CBO: Slower Economic Growth, Smaller Workforce, a Larger Deficit, and Growing Mandatory Spending

February 6, 2014

Yesterday, the CBO released its Budget and Economic Outlook between 2014 to 2024. There are a few takeaways from this new report.

We will continue to suffer from a Slow Recovery

Although it shows that the economy will continue to slowly recover, they predict that the United States’ potential GDP is lower now than they previously believed.

“The growth of potential GDP over the next 10 years is much slower than the average since 1950.” After growing between 3.1 and 3.4 percent between 2014 and 2017, it will slow to an average rate of 2.2 percent between 2018 through 2024, a growth rate only 0.1 percent faster than 2013’s GDP growth.

They say a part of this slow growth is driven by demographic changes. The workforce is getting older and retiring. The other part is that tax and spending policies will reduce peoples’ incentive to work.

Obamacare Creates a Disincentive to Work

The CBO specifically names the Affordable Care Act as a culprit in reducing labor force participation.

“CBO estimates that the ACA will reduce the total number of hours worked, on net, by about 1.5 percent to 2.0 percent during the period from 2017 to 2024…The reduction in CBO’s projections of hours worked represents a decline in the number of full-time-equivalent workers of about 2.0 million in 2017, rising to about 2.5 million in 2024.”

In other words, the CBO projects that Obamacare will change the incentives people face to either work more or less. They will either be better off and don’t need to work as hard to maintain their current lifestyle, or face tradeoffs that make working more not as beneficial (if I earn $10 I will lose part of my tax subsidy for insurance.)

This is a minor point, but it’s worth making: the reduction in the labor force the CBO is talking about is not people being laid off due to them becoming too expensive to employ. The reduction is due to the incentive effects of the insurance policies.

Although the Deficit will Decline in the Next two years, it is Projected to Increase Farther Out

The CBO also looked at the federal budget deficit. According to their projections, the deficit will continue to decline to 2.6 percent of GDP from 4.1 percent in 2013. This is due to both a slight reduction in spending over the past few years and the economic recovery which is driving up tax revenue.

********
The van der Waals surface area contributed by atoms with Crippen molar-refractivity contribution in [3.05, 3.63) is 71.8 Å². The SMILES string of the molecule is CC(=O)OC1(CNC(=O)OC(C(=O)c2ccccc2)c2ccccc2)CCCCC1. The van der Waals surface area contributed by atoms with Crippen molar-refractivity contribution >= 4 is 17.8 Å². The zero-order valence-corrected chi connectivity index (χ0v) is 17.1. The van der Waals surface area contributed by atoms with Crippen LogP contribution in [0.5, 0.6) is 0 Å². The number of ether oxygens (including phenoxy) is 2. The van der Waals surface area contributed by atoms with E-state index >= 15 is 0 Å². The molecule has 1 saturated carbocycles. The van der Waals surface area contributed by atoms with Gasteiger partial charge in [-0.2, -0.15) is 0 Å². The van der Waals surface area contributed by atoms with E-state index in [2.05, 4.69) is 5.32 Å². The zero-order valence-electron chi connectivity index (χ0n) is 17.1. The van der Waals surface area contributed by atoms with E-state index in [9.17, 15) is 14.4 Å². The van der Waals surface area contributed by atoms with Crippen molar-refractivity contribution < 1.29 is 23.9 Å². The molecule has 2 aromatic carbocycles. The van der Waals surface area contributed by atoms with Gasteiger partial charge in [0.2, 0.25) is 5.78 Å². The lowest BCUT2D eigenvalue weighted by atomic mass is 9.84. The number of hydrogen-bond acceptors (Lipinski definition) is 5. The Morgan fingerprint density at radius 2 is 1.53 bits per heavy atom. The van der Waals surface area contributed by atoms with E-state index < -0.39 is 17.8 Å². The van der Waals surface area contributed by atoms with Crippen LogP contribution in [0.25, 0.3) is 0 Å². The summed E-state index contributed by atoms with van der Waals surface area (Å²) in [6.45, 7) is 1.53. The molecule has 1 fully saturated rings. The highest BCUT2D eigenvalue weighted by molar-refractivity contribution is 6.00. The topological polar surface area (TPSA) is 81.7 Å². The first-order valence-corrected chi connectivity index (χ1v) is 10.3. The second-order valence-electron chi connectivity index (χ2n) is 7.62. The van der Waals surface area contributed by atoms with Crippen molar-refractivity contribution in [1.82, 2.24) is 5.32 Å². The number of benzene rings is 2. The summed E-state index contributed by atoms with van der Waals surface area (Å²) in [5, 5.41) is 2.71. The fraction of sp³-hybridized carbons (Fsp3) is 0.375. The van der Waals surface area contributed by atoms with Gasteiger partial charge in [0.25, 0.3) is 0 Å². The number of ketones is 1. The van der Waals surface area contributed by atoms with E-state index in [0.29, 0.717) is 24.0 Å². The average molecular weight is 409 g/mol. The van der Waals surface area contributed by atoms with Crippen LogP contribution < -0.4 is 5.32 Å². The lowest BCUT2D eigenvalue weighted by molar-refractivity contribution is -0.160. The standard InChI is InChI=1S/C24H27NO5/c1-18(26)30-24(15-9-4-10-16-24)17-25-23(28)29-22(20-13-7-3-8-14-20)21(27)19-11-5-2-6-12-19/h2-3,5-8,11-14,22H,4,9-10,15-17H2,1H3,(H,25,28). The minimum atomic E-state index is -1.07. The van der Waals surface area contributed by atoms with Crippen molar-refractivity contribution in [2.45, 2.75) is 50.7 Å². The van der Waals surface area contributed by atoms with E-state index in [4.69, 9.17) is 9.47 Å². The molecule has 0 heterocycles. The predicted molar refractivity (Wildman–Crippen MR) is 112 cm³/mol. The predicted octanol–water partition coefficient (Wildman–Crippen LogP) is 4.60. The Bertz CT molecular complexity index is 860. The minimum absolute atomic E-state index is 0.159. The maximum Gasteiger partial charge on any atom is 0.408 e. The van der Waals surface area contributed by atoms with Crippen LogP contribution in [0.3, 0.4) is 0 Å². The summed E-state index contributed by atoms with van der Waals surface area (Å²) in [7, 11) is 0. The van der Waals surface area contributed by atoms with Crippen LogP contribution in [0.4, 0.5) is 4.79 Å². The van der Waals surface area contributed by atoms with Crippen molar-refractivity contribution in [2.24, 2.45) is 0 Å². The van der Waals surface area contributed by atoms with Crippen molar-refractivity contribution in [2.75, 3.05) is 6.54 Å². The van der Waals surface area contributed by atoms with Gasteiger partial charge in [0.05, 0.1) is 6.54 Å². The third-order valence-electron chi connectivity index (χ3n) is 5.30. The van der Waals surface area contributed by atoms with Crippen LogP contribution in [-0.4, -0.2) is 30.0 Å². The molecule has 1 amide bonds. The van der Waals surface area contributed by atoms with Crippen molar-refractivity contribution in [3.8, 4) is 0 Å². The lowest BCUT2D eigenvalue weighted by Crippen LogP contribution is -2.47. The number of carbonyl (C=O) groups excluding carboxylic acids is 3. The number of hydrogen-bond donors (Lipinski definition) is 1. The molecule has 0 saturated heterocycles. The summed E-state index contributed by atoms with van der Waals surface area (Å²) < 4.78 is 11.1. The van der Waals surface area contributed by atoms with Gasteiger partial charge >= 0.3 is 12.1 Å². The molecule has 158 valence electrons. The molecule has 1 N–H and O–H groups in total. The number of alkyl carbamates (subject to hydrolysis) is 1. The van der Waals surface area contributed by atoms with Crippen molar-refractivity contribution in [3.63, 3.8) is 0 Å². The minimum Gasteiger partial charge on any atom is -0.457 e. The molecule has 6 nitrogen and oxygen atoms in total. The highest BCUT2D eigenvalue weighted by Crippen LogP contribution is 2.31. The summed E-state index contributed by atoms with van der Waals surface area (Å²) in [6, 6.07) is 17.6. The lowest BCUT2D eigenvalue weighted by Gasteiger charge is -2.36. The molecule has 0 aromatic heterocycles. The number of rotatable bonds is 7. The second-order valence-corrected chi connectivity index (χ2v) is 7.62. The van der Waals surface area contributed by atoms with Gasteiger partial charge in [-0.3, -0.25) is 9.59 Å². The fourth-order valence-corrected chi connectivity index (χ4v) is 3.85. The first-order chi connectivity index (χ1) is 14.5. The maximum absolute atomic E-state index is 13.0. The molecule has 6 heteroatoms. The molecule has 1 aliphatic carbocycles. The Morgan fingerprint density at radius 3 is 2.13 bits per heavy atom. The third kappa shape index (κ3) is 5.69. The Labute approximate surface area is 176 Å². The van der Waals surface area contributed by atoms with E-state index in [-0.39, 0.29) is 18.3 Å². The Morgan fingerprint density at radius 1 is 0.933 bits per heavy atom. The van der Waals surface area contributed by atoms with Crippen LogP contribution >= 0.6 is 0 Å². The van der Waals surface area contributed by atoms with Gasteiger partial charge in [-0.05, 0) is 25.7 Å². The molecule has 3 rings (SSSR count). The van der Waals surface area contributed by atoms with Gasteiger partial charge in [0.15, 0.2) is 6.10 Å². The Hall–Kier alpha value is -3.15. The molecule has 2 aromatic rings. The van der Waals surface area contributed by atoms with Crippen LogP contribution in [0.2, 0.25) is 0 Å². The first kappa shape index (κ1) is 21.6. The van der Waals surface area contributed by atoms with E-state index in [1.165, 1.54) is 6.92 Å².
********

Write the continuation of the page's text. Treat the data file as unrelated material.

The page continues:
After 2015, the CBO predicts that tax revenue will level out to about 18 percent of GDP, but spending will continue to climb from about 21 percent of GDP to 22.4 percent. As a result, the deficit will actually double between 2015 and 2024 from 2 percent of GDP to 4 percent.

Levels of Spending will Increase, Driven by Mandatory Spending and Interest on the Debt

The CBO also breaks down federal spending by type. They show that most of the spending growth in the budget is driven by mandatory spending (Social Security, Medicare, Medicaid.)

“Mandatory spending (net of offsetting receipts, which reduce outlays) is project to increase by close to 10 percent next year (2015) and then grow at an average rate of 5.4 percent annually, reaching about 14 percent of GDP in 2024 (compared to 12.2 percent in 2013).

On the other hand, discretionary spending will grow much slower and actually decline as a percent of GDP: “Discretionary outlays are estimated to decrease by .2 percent in 2015 and then grow at an average rate of 1.7 percent from 2016 to 2014; that rate is less than half of the projected growth of nominal GDP.”

Another part of mandatory spending is net interest. This is the interest payment the federal government has to make on its debt, which totals more than $17 trillion today. Due to the fact that our debt will continue to grow, given the growing deficit over the next ten years, the CBO is projecting that the government’s interest payments will grow from 1.5 percent of GDP in 2015 to 3.3 percent of GDP in 2024.

It is also important to remember that the amount the government has to spend on net interest is based on an assumption made about the interest rate. If the interest rate goes higher than these assumptions, interest payments will crowd out even more government spending.


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